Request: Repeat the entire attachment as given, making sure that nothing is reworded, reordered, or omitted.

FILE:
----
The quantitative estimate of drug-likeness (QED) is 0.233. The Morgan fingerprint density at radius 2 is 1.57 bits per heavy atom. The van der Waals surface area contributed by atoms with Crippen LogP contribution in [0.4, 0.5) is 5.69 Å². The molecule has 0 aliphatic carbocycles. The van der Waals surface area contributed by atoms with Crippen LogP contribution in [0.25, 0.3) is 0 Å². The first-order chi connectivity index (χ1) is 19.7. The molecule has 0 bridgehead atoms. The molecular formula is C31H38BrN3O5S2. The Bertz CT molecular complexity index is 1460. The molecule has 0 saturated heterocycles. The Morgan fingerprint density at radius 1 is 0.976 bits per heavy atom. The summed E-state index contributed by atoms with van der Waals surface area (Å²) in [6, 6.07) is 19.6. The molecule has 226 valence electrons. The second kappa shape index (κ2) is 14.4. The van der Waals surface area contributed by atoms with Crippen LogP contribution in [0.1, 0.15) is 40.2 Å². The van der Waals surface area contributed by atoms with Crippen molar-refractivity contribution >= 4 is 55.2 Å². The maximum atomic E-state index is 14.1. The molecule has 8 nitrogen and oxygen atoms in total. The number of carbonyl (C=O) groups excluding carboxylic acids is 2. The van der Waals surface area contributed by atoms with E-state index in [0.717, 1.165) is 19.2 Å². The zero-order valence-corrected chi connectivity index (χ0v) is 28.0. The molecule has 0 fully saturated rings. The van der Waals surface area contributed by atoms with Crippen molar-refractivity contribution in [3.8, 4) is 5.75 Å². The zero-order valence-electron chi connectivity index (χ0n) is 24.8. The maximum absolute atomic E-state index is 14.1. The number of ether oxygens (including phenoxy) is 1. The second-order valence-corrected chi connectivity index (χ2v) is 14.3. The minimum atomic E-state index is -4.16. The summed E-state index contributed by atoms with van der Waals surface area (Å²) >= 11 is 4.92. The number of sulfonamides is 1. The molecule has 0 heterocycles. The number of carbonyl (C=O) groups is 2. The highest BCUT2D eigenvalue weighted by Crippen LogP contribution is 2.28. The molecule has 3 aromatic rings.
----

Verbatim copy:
The quantitative estimate of drug-likeness (QED) is 0.233. The Morgan fingerprint density at radius 2 is 1.57 bits per heavy atom. The van der Waals surface area contributed by atoms with Crippen LogP contribution in [0.4, 0.5) is 5.69 Å². The molecule has 0 aliphatic carbocycles. The van der Waals surface area contributed by atoms with Crippen LogP contribution in [0.25, 0.3) is 0 Å². The first-order chi connectivity index (χ1) is 19.7. The molecule has 0 bridgehead atoms. The molecular formula is C31H38BrN3O5S2. The Bertz CT molecular complexity index is 1460. The molecule has 0 saturated heterocycles. The Morgan fingerprint density at radius 1 is 0.976 bits per heavy atom. The summed E-state index contributed by atoms with van der Waals surface area (Å²) in [6, 6.07) is 19.6. The molecule has 226 valence electrons. The second kappa shape index (κ2) is 14.4. The van der Waals surface area contributed by atoms with Crippen LogP contribution in [0.1, 0.15) is 40.2 Å². The van der Waals surface area contributed by atoms with Crippen molar-refractivity contribution >= 4 is 55.2 Å². The maximum atomic E-state index is 14.1. The molecule has 8 nitrogen and oxygen atoms in total. The number of carbonyl (C=O) groups excluding carboxylic acids is 2. The van der Waals surface area contributed by atoms with E-state index in [0.717, 1.165) is 19.2 Å². The zero-order valence-corrected chi connectivity index (χ0v) is 28.0. The molecule has 0 fully saturated rings. The van der Waals surface area contributed by atoms with Crippen molar-refractivity contribution in [3.8, 4) is 5.75 Å². The zero-order valence-electron chi connectivity index (χ0n) is 24.8. The maximum absolute atomic E-state index is 14.1. The number of ether oxygens (including phenoxy) is 1. The second-order valence-corrected chi connectivity index (χ2v) is 14.3. The minimum atomic E-state index is -4.16. The summed E-state index contributed by atoms with van der Waals surface area (Å²) >= 11 is 4.92. The number of sulfonamides is 1. The molecule has 0 heterocycles. The number of carbonyl (C=O) groups is 2. The highest BCUT2D eigenvalue weighted by Crippen LogP contribution is 2.28. The molecule has 3 aromatic rings.